Muncie mom charged in infant's fatal co-sleeping incident

Posted at 1:52 PM, Jul 11, 2017
and last updated 2017-07-11 18:32:35-04

MUNCIE, Ind. -- A Muncie mother repeatedly ignored warnings about co-sleeping with her infant daughter, leading to the child’s death, according to criminal charges filed Tuesday in Delaware County.

Muncie police officers were called to Tricia Cavanaugh’s home in the 2100 block of Glenwood Avenue shortly after 9 a.m. on June 9, 2016, after Cavanaugh reported her 4-month-old daughter wasn’t breathing.

Officers arrived to find Cavanaugh crying hysterically and trying to perform CPR on her infant daughter, Celina Miller.

Celina was immediately transported to IU Health Ball Memorial Hospital. She was pronounced dead an hour later.

According to a probable cause affidavit filed in the case, Cavanaugh appeared to police to be intoxicated, “with unsteady balance, slow and slurred speech and poor manual dexterity.”

An officer on scene recorded hearing Cavanaugh say, “I know what happened. I shouldn’t have taken my Norco” – the brand name of an opioid pain reliever containing hydrocodone.

While Cavanaugh was at the hospital, police obtained a warrant to perform a blood draw on her. The results showed Cavanaugh tested positive for hydrocodone and nordiazepam, a benzodiazepine used as a sedative and for the treatment of anxiety disorders. A separate saliva screen turned up additional positives for diazepam and oxycodone.

According to the affidavit, a search of Cavanaugh’s prescription history showed she had filled a 90-count hydrocodone prescription three days prior to Celina’s death and a 90-count prescription for gabapentin – a drug used to treat epilepsy and nerve pain – one day prior to Celina’s death.

A search of Cavanaugh’s home turned up a bottle of gabapentin with 72 pills remaining, along with several empty medication bottles, including two bottles of gabapentin, six bottles of hydrocodone and one bottle of diazepam.

Cavanaugh’s prescription history showed she had not received a prescription for diazepam since April 21, 2016, and had not received a prescription for oxycodone at all in the year prior to Celina’s death.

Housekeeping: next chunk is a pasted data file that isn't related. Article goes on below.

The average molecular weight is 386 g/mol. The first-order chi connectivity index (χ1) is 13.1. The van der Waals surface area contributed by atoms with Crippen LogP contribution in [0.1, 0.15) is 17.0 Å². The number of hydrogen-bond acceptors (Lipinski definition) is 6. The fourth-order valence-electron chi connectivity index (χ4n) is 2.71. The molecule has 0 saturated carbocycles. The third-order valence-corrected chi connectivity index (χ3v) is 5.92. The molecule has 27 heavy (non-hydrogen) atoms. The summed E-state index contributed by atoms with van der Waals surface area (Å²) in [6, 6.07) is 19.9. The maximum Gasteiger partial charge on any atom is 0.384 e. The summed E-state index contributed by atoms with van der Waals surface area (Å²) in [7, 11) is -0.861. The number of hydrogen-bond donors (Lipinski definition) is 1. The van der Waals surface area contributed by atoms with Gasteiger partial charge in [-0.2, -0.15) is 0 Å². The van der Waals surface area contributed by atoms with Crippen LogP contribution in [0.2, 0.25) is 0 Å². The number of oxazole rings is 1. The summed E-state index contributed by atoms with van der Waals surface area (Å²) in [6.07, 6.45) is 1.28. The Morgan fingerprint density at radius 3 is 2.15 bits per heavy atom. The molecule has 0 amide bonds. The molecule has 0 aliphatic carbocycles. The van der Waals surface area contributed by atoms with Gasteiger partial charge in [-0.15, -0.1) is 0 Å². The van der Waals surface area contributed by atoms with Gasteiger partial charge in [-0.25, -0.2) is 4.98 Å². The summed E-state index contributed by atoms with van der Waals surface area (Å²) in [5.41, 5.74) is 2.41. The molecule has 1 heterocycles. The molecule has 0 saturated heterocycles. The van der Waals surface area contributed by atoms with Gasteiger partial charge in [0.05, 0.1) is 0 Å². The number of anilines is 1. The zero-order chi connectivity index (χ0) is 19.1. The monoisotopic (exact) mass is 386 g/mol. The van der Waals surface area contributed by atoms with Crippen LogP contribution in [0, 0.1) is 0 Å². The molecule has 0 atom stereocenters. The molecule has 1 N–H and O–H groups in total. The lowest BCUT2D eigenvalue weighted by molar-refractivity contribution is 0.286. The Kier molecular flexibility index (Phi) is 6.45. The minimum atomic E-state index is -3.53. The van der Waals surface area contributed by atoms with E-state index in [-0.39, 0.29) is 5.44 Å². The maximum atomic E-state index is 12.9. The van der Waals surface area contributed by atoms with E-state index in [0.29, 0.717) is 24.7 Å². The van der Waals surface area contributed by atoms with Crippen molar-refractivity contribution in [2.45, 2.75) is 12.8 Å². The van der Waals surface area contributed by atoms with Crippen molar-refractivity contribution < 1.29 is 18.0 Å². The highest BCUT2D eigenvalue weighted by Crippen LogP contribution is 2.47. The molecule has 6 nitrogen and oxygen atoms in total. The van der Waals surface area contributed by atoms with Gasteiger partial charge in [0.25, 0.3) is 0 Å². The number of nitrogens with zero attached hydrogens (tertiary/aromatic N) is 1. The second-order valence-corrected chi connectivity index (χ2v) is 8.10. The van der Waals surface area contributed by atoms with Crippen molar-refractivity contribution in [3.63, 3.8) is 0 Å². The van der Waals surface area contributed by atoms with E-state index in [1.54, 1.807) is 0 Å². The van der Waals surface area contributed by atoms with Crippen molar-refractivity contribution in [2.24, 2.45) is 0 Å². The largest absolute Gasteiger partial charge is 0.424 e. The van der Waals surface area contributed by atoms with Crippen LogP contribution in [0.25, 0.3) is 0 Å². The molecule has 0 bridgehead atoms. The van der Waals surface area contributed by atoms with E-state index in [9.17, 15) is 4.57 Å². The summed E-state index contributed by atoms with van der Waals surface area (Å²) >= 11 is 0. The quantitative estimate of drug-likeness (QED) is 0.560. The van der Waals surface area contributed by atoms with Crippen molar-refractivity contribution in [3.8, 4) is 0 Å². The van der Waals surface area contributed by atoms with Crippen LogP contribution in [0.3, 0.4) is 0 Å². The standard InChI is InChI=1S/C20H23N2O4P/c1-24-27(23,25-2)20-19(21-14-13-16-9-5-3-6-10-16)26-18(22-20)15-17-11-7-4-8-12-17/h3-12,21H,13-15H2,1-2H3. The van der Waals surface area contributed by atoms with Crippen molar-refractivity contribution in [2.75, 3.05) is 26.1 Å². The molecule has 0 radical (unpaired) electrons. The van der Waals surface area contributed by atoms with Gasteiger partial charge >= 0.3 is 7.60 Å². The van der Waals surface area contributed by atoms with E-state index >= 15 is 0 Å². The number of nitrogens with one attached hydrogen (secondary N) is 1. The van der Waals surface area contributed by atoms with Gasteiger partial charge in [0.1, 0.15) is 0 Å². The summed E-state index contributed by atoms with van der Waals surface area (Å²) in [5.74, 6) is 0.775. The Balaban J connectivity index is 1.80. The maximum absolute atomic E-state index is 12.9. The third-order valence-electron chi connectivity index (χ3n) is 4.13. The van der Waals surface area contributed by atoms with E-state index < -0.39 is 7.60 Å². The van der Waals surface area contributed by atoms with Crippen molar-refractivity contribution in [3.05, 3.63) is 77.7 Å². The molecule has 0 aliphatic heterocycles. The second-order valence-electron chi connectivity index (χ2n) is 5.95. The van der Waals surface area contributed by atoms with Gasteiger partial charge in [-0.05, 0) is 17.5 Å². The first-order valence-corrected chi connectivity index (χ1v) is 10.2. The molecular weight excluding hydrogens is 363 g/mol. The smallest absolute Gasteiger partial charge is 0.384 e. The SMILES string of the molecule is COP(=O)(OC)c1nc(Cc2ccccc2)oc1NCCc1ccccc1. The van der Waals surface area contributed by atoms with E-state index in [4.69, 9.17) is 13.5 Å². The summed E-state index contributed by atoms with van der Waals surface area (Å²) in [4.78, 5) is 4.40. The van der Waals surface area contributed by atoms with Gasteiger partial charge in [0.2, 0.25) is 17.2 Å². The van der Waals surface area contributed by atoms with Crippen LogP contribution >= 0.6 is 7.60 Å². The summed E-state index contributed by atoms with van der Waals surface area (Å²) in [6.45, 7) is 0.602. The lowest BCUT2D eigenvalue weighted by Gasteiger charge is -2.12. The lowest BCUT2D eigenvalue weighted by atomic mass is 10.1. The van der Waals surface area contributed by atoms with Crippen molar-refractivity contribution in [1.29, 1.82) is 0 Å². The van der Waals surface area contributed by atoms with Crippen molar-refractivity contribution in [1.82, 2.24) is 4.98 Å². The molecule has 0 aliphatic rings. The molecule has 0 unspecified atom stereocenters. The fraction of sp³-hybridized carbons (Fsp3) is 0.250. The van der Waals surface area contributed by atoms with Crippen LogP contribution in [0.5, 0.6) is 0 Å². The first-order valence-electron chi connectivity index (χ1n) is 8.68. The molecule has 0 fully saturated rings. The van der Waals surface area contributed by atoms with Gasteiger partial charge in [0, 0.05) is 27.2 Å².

Celina’s health records showed she tested positive for opiates at birth and had to be placed in the NICU at IU Health Ball Memorial Hospital for neonatal drug withdrawal.

Following her birth, Cavanaugh received information about the dangers of co-sleeping with Celina on multiple occasions. According to the affidavit, despite this information, nursing staff in the labor and delivery unit found Cavanaugh sleeping in bed with Celina at the hospital.

DCS records showed Cavanaugh had been warned previously about co-sleeping with her then-youngest child in January 2015. Cavanaugh also reportedly tested positive for illegal substances during a DCS interview at that time, and the then-2-month-old child was temporarily removed from her home.

An autopsy performed by a forensic pathologist was unable to determine Celina’s manner or cause of death, but did find that unsafe sleeping conditions had been a contributing factor.

According to the affidavit, Cavanaugh told police in July 2016 that she had been co-sleeping with Celina when she woke up and found the infant lying face down and unresponsive. Cavanaugh also reportedly told police she was prescribed three pills of gabapentin, three times a day, and that she had refilled her prescription the day before Celina’s death.

When police noted that would mean she should have 81 pills remaining, and not 72, Cavanaugh was reportedly unable to account for the missing medication.

Cavanaugh faces a charge of neglect of a dependent resulting in death, a level 1 felony. She was being held at the Delaware County Jail on a $50,000 bond. 

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